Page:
The long-awaited open sourcing of Java is finally upon us, with Sun announcing the first of a set of releases planned through into 2007. The question of which license Sun would adopt is now settled: it’s the GNU General Public License version two. However, key questions are yet to be answered – namely whether the move will help Sun’s revenue, and whether open sourcing Java may be a step too late.
Java was adopted by the IT industry as the preferred computer language for the age of the internet, inheriting many ideas from the then dominant language C++. It was the first popular fully ‘object oriented from the ground-up’ language that also introduced managed memory. This removed a bane from around programmers’ necks – the onerous task of manually provisioning memory and handling pointers.
The open source community also grew with the internet, but never wholeheartedly adopted the language because it was ultimately controlled by a single vendor, Sun Microsystems. This was despite the Java Community Process, which manages changes to the language and is an open process.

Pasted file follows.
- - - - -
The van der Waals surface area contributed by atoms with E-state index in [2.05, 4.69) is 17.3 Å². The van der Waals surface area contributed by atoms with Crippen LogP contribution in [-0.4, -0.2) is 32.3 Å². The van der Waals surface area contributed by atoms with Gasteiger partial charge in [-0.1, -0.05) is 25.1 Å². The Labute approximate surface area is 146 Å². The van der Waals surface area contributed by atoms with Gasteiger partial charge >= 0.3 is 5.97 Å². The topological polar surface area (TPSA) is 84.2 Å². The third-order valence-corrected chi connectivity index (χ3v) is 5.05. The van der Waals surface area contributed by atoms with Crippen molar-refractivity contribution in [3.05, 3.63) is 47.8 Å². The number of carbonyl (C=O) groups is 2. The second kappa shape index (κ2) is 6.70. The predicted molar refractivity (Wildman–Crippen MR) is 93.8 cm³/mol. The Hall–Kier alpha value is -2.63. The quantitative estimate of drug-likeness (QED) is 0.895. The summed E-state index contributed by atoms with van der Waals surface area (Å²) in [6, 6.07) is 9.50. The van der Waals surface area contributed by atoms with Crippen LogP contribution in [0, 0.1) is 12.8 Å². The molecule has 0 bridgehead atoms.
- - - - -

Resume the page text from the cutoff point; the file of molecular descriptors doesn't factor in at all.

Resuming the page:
With the full open sourcing of the core language, resistance to its adoption by this important community is sure to drop; there are already plans to ship the GNU Linux distribution with Java as standard.
The choice of license is also important – the General Public License (GPL) tends to divide people into those vehemently against, and those with a more politically-oriented view of the open source software (OSS) movement, as GPL prohibits usage that returns code into closed, proprietary source. Much business-oriented OSS is available under freer license varieties that allow the code to be mingled with proprietary code without compromising its closed status. For Sun, the GPL offers a degree of protection and ensures Java remains pure OSS.
It is unlikely that anything will change in respect of the JCP, and should a forking occur (always a possibility with OSS), the trademark protection over names will ensure that anything called Java will be the JCP sanctioned version. That said, someone may pick up Java and run with it in an interesting direction.
The question for Sun is whether open sourcing Java will help its revenue, always a sensitive issue given its limited success to date. With the move towards a service and support business model, the vendor wants an increase in adoption of the language, and that should now be expected.
Another important question concerns whether open sourcing Java is a step too late. There is talk that Java is too large already and is outgrowing its usefulness for today’s agile web-enabled world. Open sourcing the language will encourage a wider debate, and give it a fresh lease of life.
Source: OpinionWire by Butler Group (www.butlergroup.com)